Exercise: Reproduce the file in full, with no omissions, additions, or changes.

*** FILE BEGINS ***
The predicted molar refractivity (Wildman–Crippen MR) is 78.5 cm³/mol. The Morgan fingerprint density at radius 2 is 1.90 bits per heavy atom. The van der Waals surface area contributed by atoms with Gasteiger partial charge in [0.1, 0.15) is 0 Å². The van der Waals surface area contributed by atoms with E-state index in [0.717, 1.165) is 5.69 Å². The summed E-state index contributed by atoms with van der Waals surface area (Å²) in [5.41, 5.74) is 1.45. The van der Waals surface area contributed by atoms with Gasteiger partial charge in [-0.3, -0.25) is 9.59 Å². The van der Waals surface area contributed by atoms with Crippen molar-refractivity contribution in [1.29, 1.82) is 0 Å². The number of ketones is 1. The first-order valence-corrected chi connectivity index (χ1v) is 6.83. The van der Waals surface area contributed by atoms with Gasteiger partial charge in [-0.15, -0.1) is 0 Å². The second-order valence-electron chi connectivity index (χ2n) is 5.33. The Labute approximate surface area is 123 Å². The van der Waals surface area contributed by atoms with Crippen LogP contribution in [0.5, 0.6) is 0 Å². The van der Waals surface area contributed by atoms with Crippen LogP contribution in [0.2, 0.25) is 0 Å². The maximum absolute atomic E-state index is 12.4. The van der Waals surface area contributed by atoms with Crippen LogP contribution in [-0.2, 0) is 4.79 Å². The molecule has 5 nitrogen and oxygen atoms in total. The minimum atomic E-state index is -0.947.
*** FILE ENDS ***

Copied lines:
The predicted molar refractivity (Wildman–Crippen MR) is 78.5 cm³/mol. The Morgan fingerprint density at radius 2 is 1.90 bits per heavy atom. The van der Waals surface area contributed by atoms with Gasteiger partial charge in [0.1, 0.15) is 0 Å². The van der Waals surface area contributed by atoms with E-state index in [0.717, 1.165) is 5.69 Å². The summed E-state index contributed by atoms with van der Waals surface area (Å²) in [5.41, 5.74) is 1.45. The van der Waals surface area contributed by atoms with Gasteiger partial charge in [-0.3, -0.25) is 9.59 Å². The van der Waals surface area contributed by atoms with Crippen molar-refractivity contribution in [1.29, 1.82) is 0 Å². The number of ketones is 1. The first-order valence-corrected chi connectivity index (χ1v) is 6.83. The van der Waals surface area contributed by atoms with Gasteiger partial charge in [-0.15, -0.1) is 0 Å². The second-order valence-electron chi connectivity index (χ2n) is 5.33. The Labute approximate surface area is 123 Å². The van der Waals surface area contributed by atoms with Crippen LogP contribution in [0.5, 0.6) is 0 Å². The van der Waals surface area contributed by atoms with Crippen LogP contribution in [0.2, 0.25) is 0 Å². The maximum absolute atomic E-state index is 12.4. The van der Waals surface area contributed by atoms with Crippen LogP contribution in [-0.2, 0) is 4.79 Å². The molecule has 5 nitrogen and oxygen atoms in total. The minimum atomic E-state index is -0.947.